Nazareth acquired his mother’s love of comic books, particularly Superman, Captain Marvel, Archie Comics, and Mad Magazine. Nazareth soaked up much of his smart sense of humor from joke books read by his father, a public speaker for the British Civil Service. Nazareth was already a proficient reader when he reached secondary school in the 1950s, but it was then that he became a writer.
He had no African writers to model, but teachers at his secondary school pushed him into all kinds of writing, including stories, reviews, literary criticism, and biographies. “All my life, I have been fortunate to meet people who draw things out of me,” he said.
Nazareth continued writing after secondary school. He also edited PenPoint magazine, a publication started by the English department at Makerere University College in Kampala, and did three radio plays for the British Broadcasting Corporation.
Along with writing, Nazareth also learned he had a knack for teaching when he taught at several secondary schools in Uganda.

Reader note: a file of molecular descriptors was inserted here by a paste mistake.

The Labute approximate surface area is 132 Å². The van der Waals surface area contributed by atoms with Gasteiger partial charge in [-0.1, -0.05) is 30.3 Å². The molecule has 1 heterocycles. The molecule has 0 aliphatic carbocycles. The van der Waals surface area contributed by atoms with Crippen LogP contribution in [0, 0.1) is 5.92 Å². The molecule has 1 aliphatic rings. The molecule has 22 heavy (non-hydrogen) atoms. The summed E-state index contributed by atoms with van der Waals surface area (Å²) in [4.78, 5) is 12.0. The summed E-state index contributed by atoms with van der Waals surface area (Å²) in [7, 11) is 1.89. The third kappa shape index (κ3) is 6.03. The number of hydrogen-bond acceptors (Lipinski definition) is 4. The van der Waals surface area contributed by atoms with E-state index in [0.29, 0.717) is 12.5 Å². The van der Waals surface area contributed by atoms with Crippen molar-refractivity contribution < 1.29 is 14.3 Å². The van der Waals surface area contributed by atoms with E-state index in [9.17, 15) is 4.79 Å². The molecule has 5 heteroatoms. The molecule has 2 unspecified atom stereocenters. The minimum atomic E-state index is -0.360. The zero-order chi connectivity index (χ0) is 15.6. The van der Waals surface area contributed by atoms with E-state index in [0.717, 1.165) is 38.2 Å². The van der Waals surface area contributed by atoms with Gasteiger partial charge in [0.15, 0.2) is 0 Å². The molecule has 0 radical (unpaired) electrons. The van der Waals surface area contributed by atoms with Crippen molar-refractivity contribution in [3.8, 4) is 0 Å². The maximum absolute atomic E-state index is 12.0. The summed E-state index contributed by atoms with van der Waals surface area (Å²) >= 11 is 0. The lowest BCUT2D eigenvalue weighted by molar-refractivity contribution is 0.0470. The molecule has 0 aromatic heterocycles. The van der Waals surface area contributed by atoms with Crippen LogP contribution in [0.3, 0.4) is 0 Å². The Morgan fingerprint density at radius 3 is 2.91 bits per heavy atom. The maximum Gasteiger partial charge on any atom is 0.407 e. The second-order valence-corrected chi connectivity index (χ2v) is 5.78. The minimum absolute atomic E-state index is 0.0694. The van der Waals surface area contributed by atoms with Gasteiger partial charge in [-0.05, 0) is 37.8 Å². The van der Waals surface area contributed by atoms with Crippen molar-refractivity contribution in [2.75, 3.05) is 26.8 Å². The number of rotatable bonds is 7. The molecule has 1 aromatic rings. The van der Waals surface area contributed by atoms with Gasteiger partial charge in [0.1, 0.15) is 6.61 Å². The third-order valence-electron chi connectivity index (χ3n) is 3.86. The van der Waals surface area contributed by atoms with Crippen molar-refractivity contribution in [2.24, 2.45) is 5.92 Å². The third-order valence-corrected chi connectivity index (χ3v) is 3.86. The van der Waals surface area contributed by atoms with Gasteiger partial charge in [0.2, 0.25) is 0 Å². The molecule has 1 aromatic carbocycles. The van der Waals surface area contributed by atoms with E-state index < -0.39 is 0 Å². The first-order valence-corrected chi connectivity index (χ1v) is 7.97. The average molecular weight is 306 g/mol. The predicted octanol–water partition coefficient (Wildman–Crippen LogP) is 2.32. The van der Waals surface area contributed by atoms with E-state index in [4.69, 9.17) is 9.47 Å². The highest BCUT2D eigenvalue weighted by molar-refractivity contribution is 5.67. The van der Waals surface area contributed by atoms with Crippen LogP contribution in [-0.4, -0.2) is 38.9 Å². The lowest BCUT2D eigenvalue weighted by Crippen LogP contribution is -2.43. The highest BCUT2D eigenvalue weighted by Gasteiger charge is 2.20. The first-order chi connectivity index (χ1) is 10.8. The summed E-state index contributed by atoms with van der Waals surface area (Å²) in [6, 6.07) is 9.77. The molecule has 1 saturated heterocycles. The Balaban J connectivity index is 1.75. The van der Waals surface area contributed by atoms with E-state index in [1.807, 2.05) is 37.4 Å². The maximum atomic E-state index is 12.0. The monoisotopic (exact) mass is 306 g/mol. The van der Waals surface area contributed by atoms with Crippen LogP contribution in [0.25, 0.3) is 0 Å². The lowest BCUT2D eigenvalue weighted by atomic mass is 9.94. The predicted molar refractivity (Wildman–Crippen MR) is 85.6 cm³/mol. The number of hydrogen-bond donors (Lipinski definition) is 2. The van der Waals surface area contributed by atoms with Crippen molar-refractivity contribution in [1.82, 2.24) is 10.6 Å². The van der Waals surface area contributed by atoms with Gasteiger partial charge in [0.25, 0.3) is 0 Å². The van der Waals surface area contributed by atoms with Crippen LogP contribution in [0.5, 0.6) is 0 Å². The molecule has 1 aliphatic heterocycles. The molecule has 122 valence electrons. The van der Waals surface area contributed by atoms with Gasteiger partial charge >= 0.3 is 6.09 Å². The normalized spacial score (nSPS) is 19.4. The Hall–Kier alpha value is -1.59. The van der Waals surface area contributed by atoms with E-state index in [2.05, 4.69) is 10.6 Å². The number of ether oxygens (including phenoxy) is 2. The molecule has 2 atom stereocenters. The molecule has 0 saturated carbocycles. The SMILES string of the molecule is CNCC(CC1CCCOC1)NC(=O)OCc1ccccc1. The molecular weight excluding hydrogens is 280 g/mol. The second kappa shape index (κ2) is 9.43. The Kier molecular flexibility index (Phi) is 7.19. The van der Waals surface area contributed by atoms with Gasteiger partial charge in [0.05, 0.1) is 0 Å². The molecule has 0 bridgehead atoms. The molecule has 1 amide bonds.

He advanced to earn his postgraduate diploma in English studies at Leeds University in West Yorkshire, where he met his wife, Mary, and where they had their first daughter, Kathy, in 1964. Following his graduation in 1965, Nazareth became administrative officer and later senior finance officer in the Ministry of Finance of Uganda. The Nazareths had their second daughter, Monique, in 1966. Nazareth said his daughters are thankful today that Nazareth’s first novel earned him a fellowship and a ticket out of Uganda.
Cultivating Inner Greatness